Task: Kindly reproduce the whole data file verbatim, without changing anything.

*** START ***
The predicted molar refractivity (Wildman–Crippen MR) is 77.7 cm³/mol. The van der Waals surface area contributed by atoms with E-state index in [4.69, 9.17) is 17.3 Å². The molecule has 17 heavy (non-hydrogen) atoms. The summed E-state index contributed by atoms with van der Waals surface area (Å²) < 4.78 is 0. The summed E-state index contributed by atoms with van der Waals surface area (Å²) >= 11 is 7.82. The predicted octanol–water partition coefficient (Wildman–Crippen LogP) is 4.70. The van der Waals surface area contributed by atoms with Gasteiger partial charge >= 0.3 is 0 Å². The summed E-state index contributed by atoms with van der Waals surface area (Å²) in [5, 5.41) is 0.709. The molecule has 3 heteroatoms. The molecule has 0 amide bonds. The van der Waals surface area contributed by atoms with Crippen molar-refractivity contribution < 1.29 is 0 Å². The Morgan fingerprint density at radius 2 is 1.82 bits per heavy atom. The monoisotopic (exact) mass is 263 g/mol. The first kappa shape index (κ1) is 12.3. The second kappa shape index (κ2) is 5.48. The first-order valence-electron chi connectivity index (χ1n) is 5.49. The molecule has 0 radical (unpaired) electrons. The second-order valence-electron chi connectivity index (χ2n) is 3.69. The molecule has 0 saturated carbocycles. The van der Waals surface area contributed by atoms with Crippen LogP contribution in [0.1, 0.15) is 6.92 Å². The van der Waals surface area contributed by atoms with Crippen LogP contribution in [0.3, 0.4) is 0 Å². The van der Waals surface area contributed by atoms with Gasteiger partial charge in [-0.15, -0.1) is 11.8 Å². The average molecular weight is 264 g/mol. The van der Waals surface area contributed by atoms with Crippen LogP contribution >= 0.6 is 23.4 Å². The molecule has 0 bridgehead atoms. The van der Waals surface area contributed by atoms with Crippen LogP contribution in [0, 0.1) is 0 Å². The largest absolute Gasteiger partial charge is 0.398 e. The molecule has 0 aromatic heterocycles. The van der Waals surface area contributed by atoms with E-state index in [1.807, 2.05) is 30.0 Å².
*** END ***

The predicted molar refractivity (Wildman–Crippen MR) is 77.7 cm³/mol. The van der Waals surface area contributed by atoms with E-state index in [4.69, 9.17) is 17.3 Å². The molecule has 17 heavy (non-hydrogen) atoms. The summed E-state index contributed by atoms with van der Waals surface area (Å²) < 4.78 is 0. The summed E-state index contributed by atoms with van der Waals surface area (Å²) >= 11 is 7.82. The predicted octanol–water partition coefficient (Wildman–Crippen LogP) is 4.70. The van der Waals surface area contributed by atoms with Gasteiger partial charge >= 0.3 is 0 Å². The summed E-state index contributed by atoms with van der Waals surface area (Å²) in [5, 5.41) is 0.709. The molecule has 3 heteroatoms. The molecule has 0 amide bonds. The van der Waals surface area contributed by atoms with Crippen molar-refractivity contribution < 1.29 is 0 Å². The Morgan fingerprint density at radius 2 is 1.82 bits per heavy atom. The monoisotopic (exact) mass is 263 g/mol. The first kappa shape index (κ1) is 12.3. The second kappa shape index (κ2) is 5.48. The first-order valence-electron chi connectivity index (χ1n) is 5.49. The molecule has 0 radical (unpaired) electrons. The second-order valence-electron chi connectivity index (χ2n) is 3.69. The molecule has 0 saturated carbocycles. The van der Waals surface area contributed by atoms with Crippen LogP contribution in [0.1, 0.15) is 6.92 Å². The van der Waals surface area contributed by atoms with Crippen LogP contribution in [0.3, 0.4) is 0 Å². The van der Waals surface area contributed by atoms with Gasteiger partial charge in [-0.15, -0.1) is 11.8 Å². The average molecular weight is 264 g/mol. The van der Waals surface area contributed by atoms with Crippen LogP contribution >= 0.6 is 23.4 Å². The molecule has 0 bridgehead atoms. The van der Waals surface area contributed by atoms with Crippen LogP contribution in [0, 0.1) is 0 Å². The largest absolute Gasteiger partial charge is 0.398 e. The molecule has 0 aromatic heterocycles. The van der Waals surface area contributed by atoms with E-state index in [1.807, 2.05) is 30.0 Å².